wH(c):=|{i:ci≠0}|.

The minimum distance of , denoted , is defined by

 d(C) := min{wH(c):c∈C,c≠0}.

A consequence of Conjecture 2.5 would also be that is the minimum distance of . We will now show that this is indeed the case. We start by giving a rather compact expression for .

###### Proposition 3.1

Let , and be integers satisfying . Then

 ^w1(t;ℓ,m)=qℓ+m−2νt−1(ℓ−1,m−1).
###### Proof.

First suppose that . In this case Example 2.2 implies that . On the other hand, using Equations (1) and (2), we see that , so the proposition holds for .

From now on we assume that (implying that also ). We will show that

 ^w1(t;ℓ,m)=qℓ+m−2μt−1(ℓ−1,m−1). (5)

Once we have shown this, the proposition follows using Equations (2) and (2). Let and suppose that . In that case, we may find uniquely determined square matrices

 A=⎛⎜ ⎜ ⎜ ⎜ ⎜⎝10a11⋮⋱aℓ−101⎞⎟ ⎟ ⎟ ⎟ ⎟⎠ \makeboxand B=⎛⎜ ⎜ ⎜ ⎜ ⎜⎝1b1⋯bm−110⋱01⎞⎟ ⎟ ⎟ ⎟ ⎟⎠,

such that

 AMB=⎛⎜ ⎜ ⎜ ⎜⎝m110⋯000˜M0⎞⎟ ⎟ ⎟ ⎟⎠. (6)

The matrices and are indeed uniquely determined, since for and we have

 0=(AMB)i1=ai−1(MB)11+(MB)i1=ai−1m11+mi1

and

 0=(AMB)1j=(AM)11bj−1+(AM)1j=m11bj−1+m1j.

These equations determine the values of given the matrix . The association of therefore is a well-defined map

 ϕ:{M∈Dt(ℓ,m)|m11≠0}→Dt−1(ℓ−1,m−1).

The map is clearly surjective (one can for example choose as in the right hand side of Equation (6)), while the preimage of any matrix consist of the matrices of the form , with and as above and again chosen as in the right-hand-side of Equation (6). Equation (5) (and hence the proposition) then follows, since

 w1(t;ℓ,m) = |{M∈Dt(ℓ,m)|m11≠0}| = ∑˜M∈Dt−1|ϕ−1(˜M)|=|Dt−1(ℓ−1,m−1)|(q−1)qℓ+m−2.

Equation (5), and hence the proposition, follows directly from this. ∎

Note that the expression for from Equation (3) is considerably more involved that the expression obtained in the proof of Proposition 3.1. We now turn our attention to proving that actually is the minimum distance of the code . The proof involves several identities concerning and . The key is the following theorem in which the following quantity occurs:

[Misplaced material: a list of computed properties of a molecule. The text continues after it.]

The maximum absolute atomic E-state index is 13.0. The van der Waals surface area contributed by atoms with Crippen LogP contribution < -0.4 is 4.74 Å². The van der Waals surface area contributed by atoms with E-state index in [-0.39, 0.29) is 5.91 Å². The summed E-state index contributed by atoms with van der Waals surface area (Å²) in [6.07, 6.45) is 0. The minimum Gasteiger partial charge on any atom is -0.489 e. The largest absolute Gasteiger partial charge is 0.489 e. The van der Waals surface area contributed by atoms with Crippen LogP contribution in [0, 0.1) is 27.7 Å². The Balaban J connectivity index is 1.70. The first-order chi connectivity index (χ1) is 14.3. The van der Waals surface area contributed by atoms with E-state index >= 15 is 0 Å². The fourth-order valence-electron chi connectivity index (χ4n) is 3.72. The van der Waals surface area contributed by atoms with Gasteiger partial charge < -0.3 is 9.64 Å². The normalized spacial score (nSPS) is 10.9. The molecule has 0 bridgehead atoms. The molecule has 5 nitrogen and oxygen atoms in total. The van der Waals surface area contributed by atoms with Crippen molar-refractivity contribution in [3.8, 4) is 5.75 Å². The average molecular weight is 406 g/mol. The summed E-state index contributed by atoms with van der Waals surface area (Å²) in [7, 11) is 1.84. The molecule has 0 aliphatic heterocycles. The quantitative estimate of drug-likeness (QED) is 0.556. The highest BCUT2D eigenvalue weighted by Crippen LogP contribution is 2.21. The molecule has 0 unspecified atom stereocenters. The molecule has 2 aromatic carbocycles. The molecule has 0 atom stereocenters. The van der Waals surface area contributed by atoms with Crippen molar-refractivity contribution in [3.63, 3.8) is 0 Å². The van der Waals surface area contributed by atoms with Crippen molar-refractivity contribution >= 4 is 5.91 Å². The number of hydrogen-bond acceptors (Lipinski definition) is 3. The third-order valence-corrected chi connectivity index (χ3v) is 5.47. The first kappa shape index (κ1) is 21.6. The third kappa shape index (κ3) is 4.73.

A(r,t):=qt^wr−1(t;ℓ−1,m−1)+qt−1(μt(ℓ−1,m)−μt(ℓ−1,m−1)), \makeboxfor$0≤t<ℓ$.
###### Theorem 3.2

Let and , then

 ^wr(t;ℓ,m)=A(r,t)−A(r,t−1)+qm−1μt−1(ℓ−1,m).
###### Proof.

Given a matrix , we denote by the matrix obtained from by deleting its -th row. Since either or , this defines a map . It is not hard to see that is surjective. In fact:

 |ψ−1(N)|={qt\makeboxif$N∈Dt(ℓ−1,m)$qm−qt−1\makeboxif$N∈Dt−1(ℓ−1,m)$, (7)

since if we obtain all elements of by adding a row from the rowspace of , while if we obtain all elements of by adding any row not from the rowspace of .

We will now prove the theorem by carefully counting the number of matrices such that , thus computing . The theorem then follows easily, since . We distinguish four cases:

1. The -th column of is zero and has rank ,

2. The -th column of is zero and has rank ,

3. The -th column of is non zero and has rank ,

4. The -th column of is non zero and has rank .

Case 1: The -th column of is zero and has rank . In this case , since otherwise . Therefore if and only if . By Equation (7), we find the following contribution to :

 qtwr−1(t;ℓ−1,m−1). (8)

Case 2: The -th column of is zero and has rank . If , then by a similar reasoning as in case 1, we find a contribution to of magnitude

 (qm−1−qt−1)wr−1(t−1;ℓ−1,m−1). (9)

If , the situation is more complicated. If namely , then if and only if . Since and the -th column of is zero, all matrices with nonzero -th entry are in . This gives a contribution to of magnitude

 qm−1(q−1)(μt−1(ℓ−1,m−1)−wr−1(t−1;ℓ−1,m−1)). (10)

If on the other hand , then if and only if . Since we already assumed that , we find a contribution to of magnitude